Tuesday, August 11, 2009

Discovering cable TV...

After 27 years of marriage my husband just had cable installed in our home! He said we need it to save money on our phone and computers. I wasn’t too happy about it, because I want our children “doing” instead of watching. We’ve never been big TV viewers, though we enjoy movies. I knew we’d have to set boundaries especially for Josh and the Disney channel, which increases our parental work load, but I discovered a whole new world!

I found myself alone for a few days, because most of my family was at Camp Agape, and some were working their summer jobs. (Camp Agape is a free family camp for kids who have or have had cancer run by the Greek Orthodox Church) Being alone in a quiet house I decided to check out this “new to me” cable. As I flipped through channels I found Discovery Health. I was instantly hooked. Here were dramatic stories from the ER, mystery diseases and strange abnormalities. Though often gruesome, I thought it all fascinating as it depicted real people, families, and children fighting, living, thriving and suffering through HUGE medical difficulties.
One story fascinated me so much; I was up until 1 AM when it concluded. It was about a family in Florida, whose second child, a daughter, was born with a very rare, genetic disability. She literally had no face. It was an incredible story of LOVE. Her father impressed me as he commented that when he was finally able to see her for the first time, she pulled out her intubation tube. He knew then, she was intelligent, strong and had an attitude. The very qualities she would need to survive. This mother and father took their baby home and cared for her, loved her giving her the best life they could. She’s now 5 years old and has had 29 surgeries trying to make her face functional. At first I struggled to even look at this precious child. Her disfigurement so severe it was heart wrenching. Yet, as I watched, her personality, her loving spirit, the essence of whom she was shone brightly through. Her older sister was incredibly loving and accepting of her. Her parents gave their unconditional love. Her father was a military man and the mother often had to go through the many surgeries with their daughter on her own. She’s been mainstreamed into the public school. And the kindergartners have accepted her. As time goes on, though, she will begin to really understand her deformity and children can be cruel. Her parents worry about her future, but do their best for her now.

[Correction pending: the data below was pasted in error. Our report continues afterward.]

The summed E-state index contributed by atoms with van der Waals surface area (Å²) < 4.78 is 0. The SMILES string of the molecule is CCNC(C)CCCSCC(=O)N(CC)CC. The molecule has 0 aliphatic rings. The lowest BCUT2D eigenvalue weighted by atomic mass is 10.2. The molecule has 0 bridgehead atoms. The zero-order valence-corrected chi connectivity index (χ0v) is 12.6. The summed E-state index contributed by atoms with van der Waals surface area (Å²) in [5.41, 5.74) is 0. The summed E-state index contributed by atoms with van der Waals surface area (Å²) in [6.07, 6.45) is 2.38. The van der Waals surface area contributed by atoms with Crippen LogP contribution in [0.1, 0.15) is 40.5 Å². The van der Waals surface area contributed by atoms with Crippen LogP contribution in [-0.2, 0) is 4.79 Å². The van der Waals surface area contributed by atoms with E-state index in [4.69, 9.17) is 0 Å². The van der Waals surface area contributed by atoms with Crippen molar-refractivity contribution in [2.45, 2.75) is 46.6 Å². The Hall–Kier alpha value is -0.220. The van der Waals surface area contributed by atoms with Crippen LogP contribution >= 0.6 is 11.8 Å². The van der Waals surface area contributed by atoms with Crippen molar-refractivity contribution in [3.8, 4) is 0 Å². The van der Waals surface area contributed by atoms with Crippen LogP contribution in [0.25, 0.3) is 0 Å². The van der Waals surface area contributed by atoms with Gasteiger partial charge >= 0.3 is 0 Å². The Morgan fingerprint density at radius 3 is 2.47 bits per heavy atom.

I was disappointed to realize Discovery Health was interrupted with commercials, so I would flip the channel and I started viewing an entertainment type show featuring the wedding of a Playboy Bunny to the “love of her life”. The couple was definitely in the “beautiful people” category. Thousands of dollars were being extravagantly spent on this wedding. They showed clips from the bride’s bachelorette party, complete with male strippers and lots of talk about sex and sexual jokes. The bachelor party was surprisingly serious and emotional as the groom and his buddies seemed more bonded than the bride did with her bridesmaids. Interesting, I thought. He gave each groomsman a watch with their nicknames engraved on the back. One of the groomsmen actually began to tear up

They were surrounded by beautiful people; everywhere you looked were perfect people with their entire fixation on self: cosmetic surgeries, perfect teeth, perfect hair and skin, breast implants, nose jobs. The wedding day was filled with airbrush make-up artists, hair dressers and people hired to dress everyone. At one point the bride commented, “We are just “real people” living our dream.” I literally laughed out loud! Here was “plastic world” at its best filled with the shallowness that only Hollywood can bring. Here was the perfect example of image and outside appearances trumping character and substance. There was no depth, no truth, no genuineness only a superficial surface for show. Marveling at the stark contrast between these two shows, these two worlds, I continued flipping channels between them.

A couple days later, I drove up to Camp Agape to join in on the last night. I enjoyed the traditional Greek dinner they serve and the Greek dancing afterward. But the last campfire is what I treasure most. Family after family steps forward willing to share from their heart what camp means to them as they toss a stick in the fire. Many newly diagnosed cancer families were present, as well as families we’ve bonded with over the last 5 years. Some families are still fighting this terrible disease and as they stood before us open, vulnerable able to share their tears, their dreams, their hopes; their depth of spirit was revealed. This was real life filled with real people. There was no shallowness here.

What a dichotomy these two cable shows portrayed. Give me real life; give me real people in challenging situations with depth of character and substance any day.

Discovering cable TV…

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